Platelet aggregation and thrombus formation, resulting from disruption of a coronary artery plaque, play a critical role in the pathology of acute coronary syndromes. Currently, aspirin and heparin are administered to decrease platelet aggregation. The discovery of the platelet integrin receptor α(IIb)β3, also known as the platelet glycoprotein (GP) IIb-IIIa receptor, is a breakthrough in antiplatelet therapy. The GP IIb-IIIa receptor is responsible for the crucial binding of fibrinogen to platelets, leading to cross-links between platelets and further platelet aggregation. Since the introduction of abciximab, the first GP IIb-IIIa-receptor antagonist, several other nonantibody agents have been studied for use in percutaneous transluminal coronary angioplasty and also in stent placement, treatment of unstable angina, and myocardial infarction.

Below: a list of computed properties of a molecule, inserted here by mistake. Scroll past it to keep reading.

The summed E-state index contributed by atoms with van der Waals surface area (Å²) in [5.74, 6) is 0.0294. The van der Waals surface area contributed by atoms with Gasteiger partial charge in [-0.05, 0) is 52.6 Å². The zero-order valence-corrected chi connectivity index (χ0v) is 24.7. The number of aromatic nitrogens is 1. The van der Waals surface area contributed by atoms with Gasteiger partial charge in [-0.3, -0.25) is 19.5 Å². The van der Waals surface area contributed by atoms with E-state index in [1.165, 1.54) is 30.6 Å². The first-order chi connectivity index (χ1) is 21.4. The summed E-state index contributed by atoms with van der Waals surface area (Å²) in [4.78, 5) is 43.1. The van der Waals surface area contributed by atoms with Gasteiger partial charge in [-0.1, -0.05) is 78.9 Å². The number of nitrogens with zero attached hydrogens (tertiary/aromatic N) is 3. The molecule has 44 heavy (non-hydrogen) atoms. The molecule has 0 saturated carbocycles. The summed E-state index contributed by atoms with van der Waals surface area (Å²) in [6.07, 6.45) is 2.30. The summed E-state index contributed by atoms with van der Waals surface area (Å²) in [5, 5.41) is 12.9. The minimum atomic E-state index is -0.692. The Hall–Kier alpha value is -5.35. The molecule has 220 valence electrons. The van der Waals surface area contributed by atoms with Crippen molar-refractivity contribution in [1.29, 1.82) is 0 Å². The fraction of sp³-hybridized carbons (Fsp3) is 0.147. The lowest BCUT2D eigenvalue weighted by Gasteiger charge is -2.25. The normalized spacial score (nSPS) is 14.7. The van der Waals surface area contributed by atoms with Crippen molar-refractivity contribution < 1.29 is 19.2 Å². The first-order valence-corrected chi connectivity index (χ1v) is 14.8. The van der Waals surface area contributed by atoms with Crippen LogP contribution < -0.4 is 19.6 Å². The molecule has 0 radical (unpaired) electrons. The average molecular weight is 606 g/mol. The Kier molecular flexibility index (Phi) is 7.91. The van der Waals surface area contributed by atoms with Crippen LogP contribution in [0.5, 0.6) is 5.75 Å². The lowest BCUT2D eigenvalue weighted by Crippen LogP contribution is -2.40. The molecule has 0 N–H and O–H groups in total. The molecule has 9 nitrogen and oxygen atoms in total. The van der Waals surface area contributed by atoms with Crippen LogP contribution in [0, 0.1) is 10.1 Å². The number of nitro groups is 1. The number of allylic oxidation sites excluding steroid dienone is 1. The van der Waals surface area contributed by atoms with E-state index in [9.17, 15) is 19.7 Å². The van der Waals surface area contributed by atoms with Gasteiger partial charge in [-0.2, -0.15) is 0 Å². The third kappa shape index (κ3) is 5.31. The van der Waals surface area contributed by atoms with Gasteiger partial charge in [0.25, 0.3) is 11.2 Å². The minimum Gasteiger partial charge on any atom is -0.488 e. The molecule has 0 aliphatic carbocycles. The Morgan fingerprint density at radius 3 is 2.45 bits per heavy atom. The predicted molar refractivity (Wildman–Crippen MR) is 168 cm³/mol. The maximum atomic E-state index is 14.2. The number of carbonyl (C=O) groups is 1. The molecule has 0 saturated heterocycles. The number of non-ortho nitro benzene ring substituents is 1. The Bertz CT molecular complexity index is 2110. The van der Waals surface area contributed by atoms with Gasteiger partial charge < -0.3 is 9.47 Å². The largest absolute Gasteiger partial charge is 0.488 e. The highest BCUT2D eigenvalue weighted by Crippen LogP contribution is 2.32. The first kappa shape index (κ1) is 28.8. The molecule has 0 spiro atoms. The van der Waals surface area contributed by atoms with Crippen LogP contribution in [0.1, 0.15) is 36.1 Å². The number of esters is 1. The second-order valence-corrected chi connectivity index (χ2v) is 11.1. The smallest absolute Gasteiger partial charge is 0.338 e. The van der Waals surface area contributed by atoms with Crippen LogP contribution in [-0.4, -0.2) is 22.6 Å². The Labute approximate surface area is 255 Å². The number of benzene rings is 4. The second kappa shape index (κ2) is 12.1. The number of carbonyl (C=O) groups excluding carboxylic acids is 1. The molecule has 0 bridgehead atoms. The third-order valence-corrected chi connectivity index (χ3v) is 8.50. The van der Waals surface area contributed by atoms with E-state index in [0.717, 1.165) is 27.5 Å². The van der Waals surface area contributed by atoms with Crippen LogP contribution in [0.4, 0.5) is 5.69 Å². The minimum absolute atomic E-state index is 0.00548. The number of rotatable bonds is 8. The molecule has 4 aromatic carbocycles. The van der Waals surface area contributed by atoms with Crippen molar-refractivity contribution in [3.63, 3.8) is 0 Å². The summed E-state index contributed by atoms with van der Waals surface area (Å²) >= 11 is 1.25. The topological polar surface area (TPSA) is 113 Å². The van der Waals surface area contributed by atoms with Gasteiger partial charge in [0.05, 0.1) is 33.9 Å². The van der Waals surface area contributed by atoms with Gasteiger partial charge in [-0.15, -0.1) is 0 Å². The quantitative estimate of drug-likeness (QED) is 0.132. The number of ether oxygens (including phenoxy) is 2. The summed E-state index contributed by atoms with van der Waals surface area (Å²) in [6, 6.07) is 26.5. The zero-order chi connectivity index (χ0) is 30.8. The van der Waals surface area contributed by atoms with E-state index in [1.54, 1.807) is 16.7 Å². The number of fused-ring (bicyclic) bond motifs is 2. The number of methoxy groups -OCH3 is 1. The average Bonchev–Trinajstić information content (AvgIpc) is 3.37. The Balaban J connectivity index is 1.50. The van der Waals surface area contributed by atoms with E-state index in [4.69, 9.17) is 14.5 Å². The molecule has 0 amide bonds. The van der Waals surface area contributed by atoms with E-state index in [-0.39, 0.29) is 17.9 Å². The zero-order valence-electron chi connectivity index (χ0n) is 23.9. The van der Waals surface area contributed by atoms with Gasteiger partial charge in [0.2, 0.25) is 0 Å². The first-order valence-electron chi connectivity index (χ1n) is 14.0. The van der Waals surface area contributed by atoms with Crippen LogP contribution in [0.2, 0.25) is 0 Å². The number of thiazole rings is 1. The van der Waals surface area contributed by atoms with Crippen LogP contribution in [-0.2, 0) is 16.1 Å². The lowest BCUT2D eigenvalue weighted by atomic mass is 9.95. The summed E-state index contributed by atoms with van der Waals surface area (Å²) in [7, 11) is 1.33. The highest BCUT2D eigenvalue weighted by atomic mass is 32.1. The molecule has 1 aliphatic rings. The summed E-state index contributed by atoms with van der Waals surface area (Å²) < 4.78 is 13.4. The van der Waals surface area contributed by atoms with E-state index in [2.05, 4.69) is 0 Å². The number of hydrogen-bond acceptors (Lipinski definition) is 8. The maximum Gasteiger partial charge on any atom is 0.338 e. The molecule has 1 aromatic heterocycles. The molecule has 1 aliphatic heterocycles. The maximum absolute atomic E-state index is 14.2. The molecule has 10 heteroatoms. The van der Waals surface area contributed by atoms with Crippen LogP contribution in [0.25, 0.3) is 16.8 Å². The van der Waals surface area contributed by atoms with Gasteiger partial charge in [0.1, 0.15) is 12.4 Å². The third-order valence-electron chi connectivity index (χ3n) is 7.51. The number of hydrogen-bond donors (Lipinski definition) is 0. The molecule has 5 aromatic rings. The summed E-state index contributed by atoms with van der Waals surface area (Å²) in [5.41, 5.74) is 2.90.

|Original language||English (US)|
|Number of pages||23|
|State||Published - Jul 1 1998|
ASJC Scopus subject areas
- Pharmacology (medical)